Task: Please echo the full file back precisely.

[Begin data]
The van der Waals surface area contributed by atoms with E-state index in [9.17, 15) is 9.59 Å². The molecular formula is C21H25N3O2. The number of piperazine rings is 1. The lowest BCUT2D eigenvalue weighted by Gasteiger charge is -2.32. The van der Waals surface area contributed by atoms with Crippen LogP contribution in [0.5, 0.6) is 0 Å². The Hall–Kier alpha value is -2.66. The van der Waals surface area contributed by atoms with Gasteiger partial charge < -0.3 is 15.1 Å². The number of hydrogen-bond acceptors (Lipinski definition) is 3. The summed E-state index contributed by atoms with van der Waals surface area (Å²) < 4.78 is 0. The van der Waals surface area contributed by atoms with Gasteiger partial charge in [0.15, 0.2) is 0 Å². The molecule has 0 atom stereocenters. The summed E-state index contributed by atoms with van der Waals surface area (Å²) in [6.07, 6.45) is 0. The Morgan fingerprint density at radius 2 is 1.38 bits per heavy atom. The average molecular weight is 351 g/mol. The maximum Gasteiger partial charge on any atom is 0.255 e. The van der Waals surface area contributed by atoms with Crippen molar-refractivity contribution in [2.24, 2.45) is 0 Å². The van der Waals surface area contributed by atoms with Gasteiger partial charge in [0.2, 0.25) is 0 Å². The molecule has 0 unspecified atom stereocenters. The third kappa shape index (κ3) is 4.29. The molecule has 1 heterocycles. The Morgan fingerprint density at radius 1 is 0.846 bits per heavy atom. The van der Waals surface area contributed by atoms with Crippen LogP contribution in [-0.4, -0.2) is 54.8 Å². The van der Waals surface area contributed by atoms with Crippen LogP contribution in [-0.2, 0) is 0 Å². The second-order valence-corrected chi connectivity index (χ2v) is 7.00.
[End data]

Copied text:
The van der Waals surface area contributed by atoms with E-state index in [9.17, 15) is 9.59 Å². The molecular formula is C21H25N3O2. The number of piperazine rings is 1. The lowest BCUT2D eigenvalue weighted by Gasteiger charge is -2.32. The van der Waals surface area contributed by atoms with Crippen LogP contribution in [0.5, 0.6) is 0 Å². The Hall–Kier alpha value is -2.66. The van der Waals surface area contributed by atoms with Gasteiger partial charge < -0.3 is 15.1 Å². The number of hydrogen-bond acceptors (Lipinski definition) is 3. The summed E-state index contributed by atoms with van der Waals surface area (Å²) < 4.78 is 0. The van der Waals surface area contributed by atoms with Gasteiger partial charge in [0.15, 0.2) is 0 Å². The molecule has 0 atom stereocenters. The summed E-state index contributed by atoms with van der Waals surface area (Å²) in [6.07, 6.45) is 0. The Morgan fingerprint density at radius 2 is 1.38 bits per heavy atom. The average molecular weight is 351 g/mol. The maximum Gasteiger partial charge on any atom is 0.255 e. The van der Waals surface area contributed by atoms with Crippen molar-refractivity contribution in [2.24, 2.45) is 0 Å². The van der Waals surface area contributed by atoms with Gasteiger partial charge in [0.2, 0.25) is 0 Å². The molecule has 0 unspecified atom stereocenters. The third kappa shape index (κ3) is 4.29. The molecule has 1 heterocycles. The Morgan fingerprint density at radius 1 is 0.846 bits per heavy atom. The van der Waals surface area contributed by atoms with Crippen LogP contribution in [-0.4, -0.2) is 54.8 Å². The van der Waals surface area contributed by atoms with Crippen LogP contribution in [-0.2, 0) is 0 Å². The second-order valence-corrected chi connectivity index (χ2v) is 7.00.